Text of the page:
It is also worth raising that recorded history is hardly ever found entirely intact, or from all perspectives, sometimes documents are overlooked as possessing research value and gaps exist, so it is hard to work out the meaning and context of a decision, event or change. As such, the project will also use both archival records, internal records, objects and personal reminiscence to interpret, contextualise and enrich the storyline of the hospital, its workforce and volunteers. We will also keep in mind that the project overlaps with areas of history internationally requiring development such as womens history, LGBT+ history, BAME history and socio-economic groups, to name a few.”

If you are interested in hearing more about the project follow us on twitter here:

Or email to receive the e-news letter.

Communicating with your patients

Here’s just a selection of the rich resources to support Patient Communication & Information. Explore our full range via our website:

NHS OpenAthens password required; register here:



Gault I  Communication in nursing and healthcare: a guide for compassionate practice  2017





Wamboldt R Communication skills for OSCEs: how to talk to patients effectively 2017





Balzer Riley J Communication in nursing 8th ed 2017




Roebuck A  Rethinking communication in health and social care  2017





Stein-Parbury J  Patient and person: interpersonal skills in nursing   5th ed 2014





Sheldon L K   Communication for nurses: talking with patients 2013





Silverman J Skills for communicating with patients 2013





Journal of Communication in Healthcare





Patient Education and Counseling




Evidence searches carried out on Patient Communication &  Information

  • Health and wellbeing packs for patients
  • How to relay risk/relative risk to patients about moving them from aspirin to clopidogrel for ischaemic stroke. How to present the information in a way that is meaningful – tools you could use – pictures, simple terms, charts, etc
  • Examples of best/good practice generically to providing health promotion resources at county level.
  • The use of media resources (eg DVDs or YouTube) as a patient education resource
  • Evidence on using information to promote healthy behaviours.

Web and other resources

Toolkit for producing patient information

Published by the Department of Health. This toolkit has been developed to improve and monitor the information provided for patients across the NHS. It has been designed to make it easier for the NHS to produce good-quality information for patients and assess how it is used. It aims to raise the standard of written information for patients, their carer’s and people who use NHS services to make sure that the material produced is clear, concise, relevant, accurate and in everyday language, and meets the standards of other large organisations.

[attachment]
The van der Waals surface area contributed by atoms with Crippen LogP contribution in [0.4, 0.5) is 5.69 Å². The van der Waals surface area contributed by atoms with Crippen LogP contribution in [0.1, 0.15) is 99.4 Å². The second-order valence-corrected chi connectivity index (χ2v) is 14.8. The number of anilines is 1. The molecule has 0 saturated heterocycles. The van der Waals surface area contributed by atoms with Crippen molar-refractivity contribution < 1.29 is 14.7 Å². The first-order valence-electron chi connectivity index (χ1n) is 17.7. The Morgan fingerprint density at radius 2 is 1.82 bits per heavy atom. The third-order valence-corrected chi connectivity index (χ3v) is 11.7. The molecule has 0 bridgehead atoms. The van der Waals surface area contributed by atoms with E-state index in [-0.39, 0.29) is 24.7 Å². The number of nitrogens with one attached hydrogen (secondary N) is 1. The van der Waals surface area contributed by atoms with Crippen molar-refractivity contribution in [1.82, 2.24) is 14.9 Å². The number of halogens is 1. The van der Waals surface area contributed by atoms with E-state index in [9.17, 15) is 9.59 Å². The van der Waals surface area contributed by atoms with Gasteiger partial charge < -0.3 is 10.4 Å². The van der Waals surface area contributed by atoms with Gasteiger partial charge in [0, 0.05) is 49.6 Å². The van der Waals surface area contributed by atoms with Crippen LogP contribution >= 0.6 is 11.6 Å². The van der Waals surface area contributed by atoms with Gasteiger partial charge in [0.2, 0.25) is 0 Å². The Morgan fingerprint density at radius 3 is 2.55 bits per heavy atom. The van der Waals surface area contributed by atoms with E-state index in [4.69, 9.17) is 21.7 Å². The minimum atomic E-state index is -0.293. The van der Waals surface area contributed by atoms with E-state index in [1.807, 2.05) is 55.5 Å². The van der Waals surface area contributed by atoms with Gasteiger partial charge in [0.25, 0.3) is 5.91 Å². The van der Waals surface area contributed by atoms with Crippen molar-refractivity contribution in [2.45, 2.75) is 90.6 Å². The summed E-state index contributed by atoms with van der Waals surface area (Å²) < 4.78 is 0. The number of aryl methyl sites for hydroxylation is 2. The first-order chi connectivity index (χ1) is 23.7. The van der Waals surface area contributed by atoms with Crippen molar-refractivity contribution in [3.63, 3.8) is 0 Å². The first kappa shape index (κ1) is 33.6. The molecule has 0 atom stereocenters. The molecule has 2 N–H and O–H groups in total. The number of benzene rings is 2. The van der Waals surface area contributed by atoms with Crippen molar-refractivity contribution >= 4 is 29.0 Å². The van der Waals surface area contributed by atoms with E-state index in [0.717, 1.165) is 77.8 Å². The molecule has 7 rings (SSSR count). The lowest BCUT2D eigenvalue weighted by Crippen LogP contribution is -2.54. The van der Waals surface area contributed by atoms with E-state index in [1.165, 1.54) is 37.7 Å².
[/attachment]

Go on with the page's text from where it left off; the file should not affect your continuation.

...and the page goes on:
Producing Patient Information Policy

Brighton and Sussex University Hospitals (BSUH) policy to ensure all staff have the resources to produce accurate and user-friendly information for patients and carers. It refers primarily to printed literature but the principles shall also be used with different forms of media including web-based information, DVDs or audiotapes produced by the Trust. Scripts for DVDs and audiotapes should be submitted for review before the recording commences, under CPIG.

PIF Toolkit Creating health information that works

A general toolkit about producing health information.

Patient Information Forum: Guide to Producing Health Information for Children and

Young People

 A specific guide to creating health information for young people.

The Patient Information Forum (PiF) is an organisation for professionals working in health information.  They campaign to ensure that consumer health information is central to high quality, patient centred care and help providers to develop high quality information for their patients and the public.



Christmas and New Year opening times

Christmas or winter - snowman

Our libraries are staffed as follows over Christmas and the New Year, though 24 hour access will work as usual at the RSCH and PRH libraries outside these hours.


*At the Royal Sussex County Hospital, the Audrey Emerton Building reception will not be staffed between Christmas and the New Year, so to enter you will need to have 24-hour access enabled on your swipe card. Ask at library reception or e-mail us if you’d like this set up.

RSCH, Brighton

Monday 17 to Thursday 21 December 8.30am – 7.00pm

Friday 22 December 8.30am – 3.00pm

Monday 25 to Tuesday 26 December – Closed

*Wednesday 27 December 9.00am – 3.30pm

*Thursday 28 December 9.00am – 4.30pm

*Friday 29 December 8.30am – 3.00pm

Monday 1 January – Closed

Tuesday 2 January 8.30am – 7.00pm

PRH, Haywards Heath

Closes at 3.00pm Friday 22 December and reopens at 9.00am Tuesday 2 January

Mill View, Hove

Closes at 5.00pm Thursday 21 December and reopens at 9.30am Tuesday 2 January